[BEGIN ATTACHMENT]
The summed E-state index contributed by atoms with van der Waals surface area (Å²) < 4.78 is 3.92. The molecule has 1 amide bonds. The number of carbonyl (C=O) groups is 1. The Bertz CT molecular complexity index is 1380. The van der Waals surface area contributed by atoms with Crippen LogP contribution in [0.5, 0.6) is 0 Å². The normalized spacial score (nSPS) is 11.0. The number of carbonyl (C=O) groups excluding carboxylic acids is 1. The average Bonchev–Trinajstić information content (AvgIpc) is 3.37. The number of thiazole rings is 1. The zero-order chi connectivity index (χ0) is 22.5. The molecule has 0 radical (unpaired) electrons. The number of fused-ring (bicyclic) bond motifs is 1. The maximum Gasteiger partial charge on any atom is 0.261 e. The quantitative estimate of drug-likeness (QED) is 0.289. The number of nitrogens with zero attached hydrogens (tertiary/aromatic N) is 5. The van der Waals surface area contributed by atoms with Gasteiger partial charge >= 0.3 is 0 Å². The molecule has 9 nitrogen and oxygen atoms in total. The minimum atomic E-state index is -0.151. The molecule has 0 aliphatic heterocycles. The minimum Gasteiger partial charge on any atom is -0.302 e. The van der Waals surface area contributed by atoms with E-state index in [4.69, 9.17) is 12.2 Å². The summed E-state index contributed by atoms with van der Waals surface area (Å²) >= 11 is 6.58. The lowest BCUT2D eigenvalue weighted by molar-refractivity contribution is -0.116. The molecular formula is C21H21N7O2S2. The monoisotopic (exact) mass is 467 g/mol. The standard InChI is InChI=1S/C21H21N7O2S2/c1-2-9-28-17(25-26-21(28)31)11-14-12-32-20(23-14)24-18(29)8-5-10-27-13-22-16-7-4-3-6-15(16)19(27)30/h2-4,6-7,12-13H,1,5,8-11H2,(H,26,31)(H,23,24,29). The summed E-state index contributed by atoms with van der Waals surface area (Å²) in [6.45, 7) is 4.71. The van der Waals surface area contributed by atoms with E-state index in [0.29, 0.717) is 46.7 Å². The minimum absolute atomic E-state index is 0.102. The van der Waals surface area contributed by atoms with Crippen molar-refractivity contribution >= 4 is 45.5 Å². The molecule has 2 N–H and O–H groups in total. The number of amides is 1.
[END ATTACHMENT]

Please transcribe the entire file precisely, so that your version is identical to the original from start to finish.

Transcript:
The summed E-state index contributed by atoms with van der Waals surface area (Å²) < 4.78 is 3.92. The molecule has 1 amide bonds. The number of carbonyl (C=O) groups is 1. The Bertz CT molecular complexity index is 1380. The van der Waals surface area contributed by atoms with Crippen LogP contribution in [0.5, 0.6) is 0 Å². The normalized spacial score (nSPS) is 11.0. The number of carbonyl (C=O) groups excluding carboxylic acids is 1. The average Bonchev–Trinajstić information content (AvgIpc) is 3.37. The number of thiazole rings is 1. The zero-order chi connectivity index (χ0) is 22.5. The molecule has 0 radical (unpaired) electrons. The number of fused-ring (bicyclic) bond motifs is 1. The maximum Gasteiger partial charge on any atom is 0.261 e. The quantitative estimate of drug-likeness (QED) is 0.289. The number of nitrogens with zero attached hydrogens (tertiary/aromatic N) is 5. The van der Waals surface area contributed by atoms with Gasteiger partial charge >= 0.3 is 0 Å². The molecule has 9 nitrogen and oxygen atoms in total. The minimum atomic E-state index is -0.151. The molecule has 0 aliphatic heterocycles. The minimum Gasteiger partial charge on any atom is -0.302 e. The van der Waals surface area contributed by atoms with E-state index in [4.69, 9.17) is 12.2 Å². The summed E-state index contributed by atoms with van der Waals surface area (Å²) >= 11 is 6.58. The lowest BCUT2D eigenvalue weighted by molar-refractivity contribution is -0.116. The molecular formula is C21H21N7O2S2. The monoisotopic (exact) mass is 467 g/mol. The standard InChI is InChI=1S/C21H21N7O2S2/c1-2-9-28-17(25-26-21(28)31)11-14-12-32-20(23-14)24-18(29)8-5-10-27-13-22-16-7-4-3-6-15(16)19(27)30/h2-4,6-7,12-13H,1,5,8-11H2,(H,26,31)(H,23,24,29). The summed E-state index contributed by atoms with van der Waals surface area (Å²) in [6.45, 7) is 4.71. The van der Waals surface area contributed by atoms with E-state index in [0.29, 0.717) is 46.7 Å². The minimum absolute atomic E-state index is 0.102. The van der Waals surface area contributed by atoms with Crippen molar-refractivity contribution >= 4 is 45.5 Å². The molecule has 2 N–H and O–H groups in total. The number of amides is 1.